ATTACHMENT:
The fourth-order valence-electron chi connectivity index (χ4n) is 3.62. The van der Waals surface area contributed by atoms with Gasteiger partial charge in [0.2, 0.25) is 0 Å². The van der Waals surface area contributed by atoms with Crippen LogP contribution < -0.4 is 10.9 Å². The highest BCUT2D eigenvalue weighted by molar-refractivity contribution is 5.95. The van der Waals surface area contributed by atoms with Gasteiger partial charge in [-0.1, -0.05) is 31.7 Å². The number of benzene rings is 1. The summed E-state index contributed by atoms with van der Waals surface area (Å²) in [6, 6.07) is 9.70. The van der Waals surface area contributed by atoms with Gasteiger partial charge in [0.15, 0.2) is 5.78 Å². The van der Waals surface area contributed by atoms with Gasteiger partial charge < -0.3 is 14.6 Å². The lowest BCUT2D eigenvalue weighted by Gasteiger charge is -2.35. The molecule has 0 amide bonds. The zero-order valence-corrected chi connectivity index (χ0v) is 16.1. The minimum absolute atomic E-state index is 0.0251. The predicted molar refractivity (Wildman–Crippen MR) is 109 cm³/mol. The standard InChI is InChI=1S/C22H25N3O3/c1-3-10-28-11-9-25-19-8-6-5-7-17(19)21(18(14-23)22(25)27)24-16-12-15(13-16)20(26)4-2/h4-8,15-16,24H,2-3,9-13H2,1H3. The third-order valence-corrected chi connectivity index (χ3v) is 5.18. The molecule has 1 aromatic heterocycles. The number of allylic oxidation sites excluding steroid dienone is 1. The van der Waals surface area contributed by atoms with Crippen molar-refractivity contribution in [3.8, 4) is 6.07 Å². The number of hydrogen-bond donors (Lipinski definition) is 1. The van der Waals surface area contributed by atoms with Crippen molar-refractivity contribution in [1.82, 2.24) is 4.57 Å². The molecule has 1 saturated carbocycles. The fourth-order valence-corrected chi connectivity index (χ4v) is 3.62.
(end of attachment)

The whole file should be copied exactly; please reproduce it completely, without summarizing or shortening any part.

The fourth-order valence-electron chi connectivity index (χ4n) is 3.62. The van der Waals surface area contributed by atoms with Gasteiger partial charge in [0.2, 0.25) is 0 Å². The van der Waals surface area contributed by atoms with Crippen LogP contribution < -0.4 is 10.9 Å². The highest BCUT2D eigenvalue weighted by molar-refractivity contribution is 5.95. The van der Waals surface area contributed by atoms with Gasteiger partial charge in [-0.1, -0.05) is 31.7 Å². The number of benzene rings is 1. The summed E-state index contributed by atoms with van der Waals surface area (Å²) in [6, 6.07) is 9.70. The van der Waals surface area contributed by atoms with Gasteiger partial charge in [0.15, 0.2) is 5.78 Å². The van der Waals surface area contributed by atoms with Gasteiger partial charge < -0.3 is 14.6 Å². The lowest BCUT2D eigenvalue weighted by Gasteiger charge is -2.35. The molecule has 0 amide bonds. The zero-order valence-corrected chi connectivity index (χ0v) is 16.1. The minimum absolute atomic E-state index is 0.0251. The predicted molar refractivity (Wildman–Crippen MR) is 109 cm³/mol. The standard InChI is InChI=1S/C22H25N3O3/c1-3-10-28-11-9-25-19-8-6-5-7-17(19)21(18(14-23)22(25)27)24-16-12-15(13-16)20(26)4-2/h4-8,15-16,24H,2-3,9-13H2,1H3. The third-order valence-corrected chi connectivity index (χ3v) is 5.18. The molecule has 1 aromatic heterocycles. The number of allylic oxidation sites excluding steroid dienone is 1. The van der Waals surface area contributed by atoms with Crippen molar-refractivity contribution in [3.8, 4) is 6.07 Å². The number of hydrogen-bond donors (Lipinski definition) is 1. The van der Waals surface area contributed by atoms with Crippen molar-refractivity contribution in [1.82, 2.24) is 4.57 Å². The molecule has 1 saturated carbocycles. The fourth-order valence-corrected chi connectivity index (χ4v) is 3.62.